“My son will be mixed race. I want him to be judged on his achievements, not his skin colour.”
Adam Peaty has never shied away from a challenge. Nine world records, Olympic, World, European and Commonwealth titles – as well as a six-year unbeaten record in the 100m breaststroke event – the result of a relentless pursuit for perfection.
However, the swimmer is set to become a father in September and with that has come a new mindset and focus which goes beyond his prowess in the pool.
“Swimming is a very white-based sport because culturally we don’t really reach out to those communities to get them involved,” he said.
“I want to start to create that positive environment for people where no matter what race, what age or background they can be part of it.”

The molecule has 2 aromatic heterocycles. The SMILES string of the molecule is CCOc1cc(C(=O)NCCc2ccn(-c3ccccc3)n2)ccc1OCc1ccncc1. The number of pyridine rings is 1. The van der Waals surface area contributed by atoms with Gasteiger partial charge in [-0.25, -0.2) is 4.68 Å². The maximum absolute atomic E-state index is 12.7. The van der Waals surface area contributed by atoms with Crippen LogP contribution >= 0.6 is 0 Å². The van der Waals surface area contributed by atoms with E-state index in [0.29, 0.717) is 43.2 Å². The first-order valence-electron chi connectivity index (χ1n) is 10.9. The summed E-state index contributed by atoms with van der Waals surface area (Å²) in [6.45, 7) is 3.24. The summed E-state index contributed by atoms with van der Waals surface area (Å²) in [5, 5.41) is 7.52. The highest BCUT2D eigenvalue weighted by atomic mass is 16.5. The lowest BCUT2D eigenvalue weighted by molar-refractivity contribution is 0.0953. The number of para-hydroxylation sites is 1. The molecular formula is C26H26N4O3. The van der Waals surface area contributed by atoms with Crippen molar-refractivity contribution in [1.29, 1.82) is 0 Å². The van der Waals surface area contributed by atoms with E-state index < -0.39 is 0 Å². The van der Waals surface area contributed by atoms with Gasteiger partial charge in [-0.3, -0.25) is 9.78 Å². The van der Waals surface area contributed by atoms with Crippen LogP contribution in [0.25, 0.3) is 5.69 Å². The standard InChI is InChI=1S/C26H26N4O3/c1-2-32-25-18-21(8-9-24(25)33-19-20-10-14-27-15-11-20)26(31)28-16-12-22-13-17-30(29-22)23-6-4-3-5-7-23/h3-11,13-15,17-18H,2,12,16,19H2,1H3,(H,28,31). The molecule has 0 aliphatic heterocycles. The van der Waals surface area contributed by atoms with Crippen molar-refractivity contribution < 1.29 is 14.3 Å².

In a wide-ranging interview with BBC Breakfast’s Sally Nugent, Peaty discusses fatherhood, improving diversity in swimming, his mental health battles and the Tokyo Olympics.
‘I was in Australia when I found out I was going to be a father’
Peaty, 25, and his partner Eiri Munro, 22, met in November last year and bonded quickly, despite the swimmer’s busy schedule in which he headed to Australia early in the new year.
“I was phoning her every couple of days and then she said she wasn’t feeling well, so she took a pregnancy test and said she’d ring me back,” revealed Peaty.
“I knew everything was going to change from there, but it’s been amazing.”